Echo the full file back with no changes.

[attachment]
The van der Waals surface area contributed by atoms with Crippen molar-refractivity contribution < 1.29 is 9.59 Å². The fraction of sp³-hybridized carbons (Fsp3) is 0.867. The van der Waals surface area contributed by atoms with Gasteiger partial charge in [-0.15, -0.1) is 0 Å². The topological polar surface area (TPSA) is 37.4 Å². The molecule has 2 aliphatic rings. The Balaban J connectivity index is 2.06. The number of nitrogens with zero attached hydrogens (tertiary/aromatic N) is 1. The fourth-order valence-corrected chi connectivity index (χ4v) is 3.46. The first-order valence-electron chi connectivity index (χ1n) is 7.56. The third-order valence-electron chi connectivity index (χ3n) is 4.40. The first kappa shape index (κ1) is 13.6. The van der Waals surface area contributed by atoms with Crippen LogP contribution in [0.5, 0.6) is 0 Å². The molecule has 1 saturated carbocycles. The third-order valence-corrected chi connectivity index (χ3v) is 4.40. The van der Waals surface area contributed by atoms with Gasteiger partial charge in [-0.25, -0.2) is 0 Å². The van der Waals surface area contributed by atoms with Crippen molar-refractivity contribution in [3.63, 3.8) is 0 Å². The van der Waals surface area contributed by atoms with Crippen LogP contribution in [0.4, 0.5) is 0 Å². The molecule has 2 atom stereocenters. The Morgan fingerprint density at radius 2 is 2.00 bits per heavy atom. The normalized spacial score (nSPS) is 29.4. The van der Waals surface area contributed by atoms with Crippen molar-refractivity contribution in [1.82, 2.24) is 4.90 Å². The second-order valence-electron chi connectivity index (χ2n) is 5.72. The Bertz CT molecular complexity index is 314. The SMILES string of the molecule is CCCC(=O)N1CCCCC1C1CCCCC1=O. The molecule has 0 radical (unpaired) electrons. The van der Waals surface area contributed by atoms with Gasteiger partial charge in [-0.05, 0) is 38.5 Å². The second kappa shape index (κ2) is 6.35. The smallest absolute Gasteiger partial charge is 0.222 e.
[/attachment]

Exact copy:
The van der Waals surface area contributed by atoms with Crippen molar-refractivity contribution < 1.29 is 9.59 Å². The fraction of sp³-hybridized carbons (Fsp3) is 0.867. The van der Waals surface area contributed by atoms with Gasteiger partial charge in [-0.15, -0.1) is 0 Å². The topological polar surface area (TPSA) is 37.4 Å². The molecule has 2 aliphatic rings. The Balaban J connectivity index is 2.06. The number of nitrogens with zero attached hydrogens (tertiary/aromatic N) is 1. The fourth-order valence-corrected chi connectivity index (χ4v) is 3.46. The first-order valence-electron chi connectivity index (χ1n) is 7.56. The third-order valence-electron chi connectivity index (χ3n) is 4.40. The first kappa shape index (κ1) is 13.6. The van der Waals surface area contributed by atoms with Crippen LogP contribution in [0.5, 0.6) is 0 Å². The molecule has 1 saturated carbocycles. The third-order valence-corrected chi connectivity index (χ3v) is 4.40. The van der Waals surface area contributed by atoms with Gasteiger partial charge in [-0.25, -0.2) is 0 Å². The van der Waals surface area contributed by atoms with Crippen molar-refractivity contribution in [3.63, 3.8) is 0 Å². The van der Waals surface area contributed by atoms with Crippen LogP contribution in [0.4, 0.5) is 0 Å². The molecule has 2 atom stereocenters. The Morgan fingerprint density at radius 2 is 2.00 bits per heavy atom. The normalized spacial score (nSPS) is 29.4. The van der Waals surface area contributed by atoms with Crippen molar-refractivity contribution in [1.82, 2.24) is 4.90 Å². The second-order valence-electron chi connectivity index (χ2n) is 5.72. The Bertz CT molecular complexity index is 314. The SMILES string of the molecule is CCCC(=O)N1CCCCC1C1CCCCC1=O. The molecule has 0 radical (unpaired) electrons. The van der Waals surface area contributed by atoms with Gasteiger partial charge in [-0.05, 0) is 38.5 Å². The second kappa shape index (κ2) is 6.35. The smallest absolute Gasteiger partial charge is 0.222 e.